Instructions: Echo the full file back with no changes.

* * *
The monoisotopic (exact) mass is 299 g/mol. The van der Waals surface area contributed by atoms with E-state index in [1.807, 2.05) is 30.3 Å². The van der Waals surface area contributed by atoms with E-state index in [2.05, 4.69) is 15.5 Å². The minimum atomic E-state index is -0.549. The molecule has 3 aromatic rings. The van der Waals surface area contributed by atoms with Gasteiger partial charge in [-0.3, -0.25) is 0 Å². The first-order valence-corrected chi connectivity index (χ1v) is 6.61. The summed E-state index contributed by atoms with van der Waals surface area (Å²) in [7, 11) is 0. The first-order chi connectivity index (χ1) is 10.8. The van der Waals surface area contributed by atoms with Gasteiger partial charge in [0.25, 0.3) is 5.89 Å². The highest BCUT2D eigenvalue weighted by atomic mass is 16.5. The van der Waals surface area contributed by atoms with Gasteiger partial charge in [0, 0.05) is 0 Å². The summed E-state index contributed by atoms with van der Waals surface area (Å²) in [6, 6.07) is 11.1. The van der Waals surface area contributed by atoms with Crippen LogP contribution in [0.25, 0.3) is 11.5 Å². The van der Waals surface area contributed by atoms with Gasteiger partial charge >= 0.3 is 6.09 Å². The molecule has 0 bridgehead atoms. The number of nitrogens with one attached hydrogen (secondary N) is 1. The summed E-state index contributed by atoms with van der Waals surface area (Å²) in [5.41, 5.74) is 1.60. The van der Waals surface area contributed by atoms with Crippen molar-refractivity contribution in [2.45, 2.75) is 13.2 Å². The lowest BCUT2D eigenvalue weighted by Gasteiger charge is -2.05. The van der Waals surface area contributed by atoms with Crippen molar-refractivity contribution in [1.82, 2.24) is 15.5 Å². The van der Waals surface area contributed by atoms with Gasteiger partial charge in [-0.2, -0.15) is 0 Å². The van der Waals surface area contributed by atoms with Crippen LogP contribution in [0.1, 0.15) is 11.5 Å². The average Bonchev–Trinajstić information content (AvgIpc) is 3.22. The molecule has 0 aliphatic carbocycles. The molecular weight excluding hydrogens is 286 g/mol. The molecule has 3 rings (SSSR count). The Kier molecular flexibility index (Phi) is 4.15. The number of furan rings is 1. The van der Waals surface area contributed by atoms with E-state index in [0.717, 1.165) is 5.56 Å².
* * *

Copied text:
The monoisotopic (exact) mass is 299 g/mol. The van der Waals surface area contributed by atoms with E-state index in [1.807, 2.05) is 30.3 Å². The van der Waals surface area contributed by atoms with E-state index in [2.05, 4.69) is 15.5 Å². The minimum atomic E-state index is -0.549. The molecule has 3 aromatic rings. The van der Waals surface area contributed by atoms with Gasteiger partial charge in [-0.3, -0.25) is 0 Å². The first-order valence-corrected chi connectivity index (χ1v) is 6.61. The summed E-state index contributed by atoms with van der Waals surface area (Å²) in [7, 11) is 0. The first-order chi connectivity index (χ1) is 10.8. The van der Waals surface area contributed by atoms with Gasteiger partial charge in [0.25, 0.3) is 5.89 Å². The highest BCUT2D eigenvalue weighted by atomic mass is 16.5. The van der Waals surface area contributed by atoms with Gasteiger partial charge in [0, 0.05) is 0 Å². The summed E-state index contributed by atoms with van der Waals surface area (Å²) in [6, 6.07) is 11.1. The van der Waals surface area contributed by atoms with Crippen LogP contribution in [0.25, 0.3) is 11.5 Å². The van der Waals surface area contributed by atoms with Gasteiger partial charge >= 0.3 is 6.09 Å². The molecule has 0 bridgehead atoms. The number of nitrogens with one attached hydrogen (secondary N) is 1. The summed E-state index contributed by atoms with van der Waals surface area (Å²) in [5.41, 5.74) is 1.60. The van der Waals surface area contributed by atoms with Crippen molar-refractivity contribution in [2.45, 2.75) is 13.2 Å². The lowest BCUT2D eigenvalue weighted by Gasteiger charge is -2.05. The van der Waals surface area contributed by atoms with Crippen molar-refractivity contribution in [1.82, 2.24) is 15.5 Å². The van der Waals surface area contributed by atoms with Gasteiger partial charge in [-0.2, -0.15) is 0 Å². The van der Waals surface area contributed by atoms with Crippen LogP contribution in [0.1, 0.15) is 11.5 Å². The average Bonchev–Trinajstić information content (AvgIpc) is 3.22. The molecule has 0 aliphatic carbocycles. The molecular weight excluding hydrogens is 286 g/mol. The molecule has 3 rings (SSSR count). The Kier molecular flexibility index (Phi) is 4.15. The number of furan rings is 1. The van der Waals surface area contributed by atoms with E-state index in [0.717, 1.165) is 5.56 Å².